Questions about feedback

Answer to "How can teachers encourage learners to provide feedback to them?"

Positive interpersonal relationships between teachers and learners increase the quality of learning and thus the quality of feedback conversations. The larger the psychological distance between learners and teachers / supervisors (as perceived by learners), the less satisfied they are about their supervisor and the effectiveness of the supervision. Supervisors who are viewed by learners as approachable are most likely to stimulate a bidirectional dialogue on how to optimally support learners’ professional development. Inviting learners to provide feedback on supervisor’s teaching competency will also help to decrease the psychologic distance and improve quality of clinical training.

 

To stimulate learners to share their feedback with supervisors it is important for supervisors to:

  • Create an open learning climate and establish supportive relationships

  • Positively role model seeking and receiving feedback from colleagues and learners

  • Express to learners their opinions on the value and importance of giving feedback

  • Receive feedback in a professional way; be receptive to feedback

  • Make sure to accept feedback from learners and make changes in own behavior; the feedback giver (learner) should be able to see that teachers take their feedback seriously   

  • Openly discuss with learners that it might feel awkward for them to give feedback to supervisors, because of the hierarchy. Demonstrate openness to feedback and willingness to change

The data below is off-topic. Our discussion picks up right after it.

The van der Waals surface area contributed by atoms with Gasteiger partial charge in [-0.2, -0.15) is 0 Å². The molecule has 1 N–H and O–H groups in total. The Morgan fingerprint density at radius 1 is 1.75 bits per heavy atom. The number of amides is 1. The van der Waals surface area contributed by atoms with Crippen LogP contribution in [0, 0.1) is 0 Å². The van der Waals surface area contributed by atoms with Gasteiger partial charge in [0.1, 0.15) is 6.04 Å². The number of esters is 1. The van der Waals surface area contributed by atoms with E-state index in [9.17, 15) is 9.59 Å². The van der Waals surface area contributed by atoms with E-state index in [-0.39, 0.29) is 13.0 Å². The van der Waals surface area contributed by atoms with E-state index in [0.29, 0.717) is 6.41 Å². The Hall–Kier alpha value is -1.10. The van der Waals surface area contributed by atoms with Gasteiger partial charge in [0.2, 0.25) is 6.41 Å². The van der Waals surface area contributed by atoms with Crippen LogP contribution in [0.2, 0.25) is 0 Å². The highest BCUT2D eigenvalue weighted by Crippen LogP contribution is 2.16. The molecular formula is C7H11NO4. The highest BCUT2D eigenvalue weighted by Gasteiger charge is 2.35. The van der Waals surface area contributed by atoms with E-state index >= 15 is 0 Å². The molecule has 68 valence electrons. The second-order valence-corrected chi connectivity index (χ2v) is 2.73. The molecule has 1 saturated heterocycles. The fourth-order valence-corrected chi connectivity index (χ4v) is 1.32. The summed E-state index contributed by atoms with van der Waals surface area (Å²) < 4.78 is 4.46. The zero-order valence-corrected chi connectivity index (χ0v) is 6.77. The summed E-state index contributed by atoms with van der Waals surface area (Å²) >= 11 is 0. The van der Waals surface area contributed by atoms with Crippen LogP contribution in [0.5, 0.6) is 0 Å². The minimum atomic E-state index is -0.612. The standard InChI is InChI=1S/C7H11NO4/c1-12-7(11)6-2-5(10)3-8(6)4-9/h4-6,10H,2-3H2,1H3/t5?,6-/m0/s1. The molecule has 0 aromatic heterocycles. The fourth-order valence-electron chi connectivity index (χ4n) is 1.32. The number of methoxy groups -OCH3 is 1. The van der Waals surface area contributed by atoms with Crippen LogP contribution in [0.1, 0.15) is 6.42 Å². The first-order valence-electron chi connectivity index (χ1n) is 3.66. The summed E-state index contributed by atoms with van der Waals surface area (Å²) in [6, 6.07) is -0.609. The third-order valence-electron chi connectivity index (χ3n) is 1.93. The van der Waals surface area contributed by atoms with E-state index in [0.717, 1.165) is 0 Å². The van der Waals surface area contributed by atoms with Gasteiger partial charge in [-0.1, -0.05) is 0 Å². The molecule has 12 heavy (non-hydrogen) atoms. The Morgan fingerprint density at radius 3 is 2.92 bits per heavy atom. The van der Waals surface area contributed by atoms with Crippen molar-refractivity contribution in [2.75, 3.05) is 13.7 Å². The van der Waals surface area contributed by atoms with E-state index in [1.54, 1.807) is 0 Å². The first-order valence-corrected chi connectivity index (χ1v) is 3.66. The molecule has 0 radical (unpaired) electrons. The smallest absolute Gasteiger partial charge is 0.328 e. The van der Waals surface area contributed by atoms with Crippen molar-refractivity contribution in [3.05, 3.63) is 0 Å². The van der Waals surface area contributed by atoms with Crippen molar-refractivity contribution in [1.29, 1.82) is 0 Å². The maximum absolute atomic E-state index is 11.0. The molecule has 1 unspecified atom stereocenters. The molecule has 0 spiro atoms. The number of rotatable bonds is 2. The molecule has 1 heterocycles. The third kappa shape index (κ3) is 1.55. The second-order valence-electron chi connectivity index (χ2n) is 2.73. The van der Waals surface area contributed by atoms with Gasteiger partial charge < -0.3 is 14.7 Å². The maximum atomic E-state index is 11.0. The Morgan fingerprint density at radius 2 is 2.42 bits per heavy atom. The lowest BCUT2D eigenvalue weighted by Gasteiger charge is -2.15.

• Create a training culture where it is clear to everyone that professionals at all levels are expected to have strengths as well as areas for improvement

 

References

Cook-Sather, A. and Luz, A. (2015) ‘Greater engagement in and responsibility for learning: what happens when students cross the threshold of student–faculty partnership’, Higher Education Research & Development, 34(6), pp. 1097–1109. https://doi.org/10.1080/07294360.2014.911263.

Kost, A., Combs, H., Smith, S., Klein, E., et al. (2015) ‘A Proposed Conceptual Framework and Investigation of Upward Feedback Receptivity in Medical Education’, Teaching and Learning in Medicine, 27(4), pp. 359–361. https://doi.org/10.1080/10401334.2015.1077134.

van der Leeuw, R. M., Slootweg, I. A., Heineman, M. J. and Lombarts, K. M. J. M. H. (2013) ‘Explaining how faculty members act upon residents’ feedback to improve their teaching performance’, Medical Education, 47(11), pp. 1089–1098. https://doi.org/10.1111/medu.12257.

Myers, K. and Chou, C. L. (2016) ‘Collaborative and Bidirectional Feedback Between Students and Clinical Preceptors: Promoting Effective Communication Skills on Health Care Teams’, Journal of Midwifery & Women’s Health, 61(S1), pp. 22–27. https://doi.org/10.1111/jmwh.12505.

Vaughn, L. M. and Baker, R. C. (2004) ‘Psychological size and distance: emphasising the interpersonal relationship as a pathway to optimal teaching and learning conditions’, Medical Education, 38(10), pp. 1053–1060. https://doi.org/10.1111/j.1365-2929.2004.01952.x.

Willett, R. M., Lawson, S. R., Gary, J. S. and Kancitis, I. A. (2007) ‘Medical Student Evaluation of Faculty in Student–Preceptor Pairs’, Academic Medicine, 82(10), p. S30. https://doi.org/10.1097/ACM.0b013e318141f575.

© 2019 AMEE

 

Privacy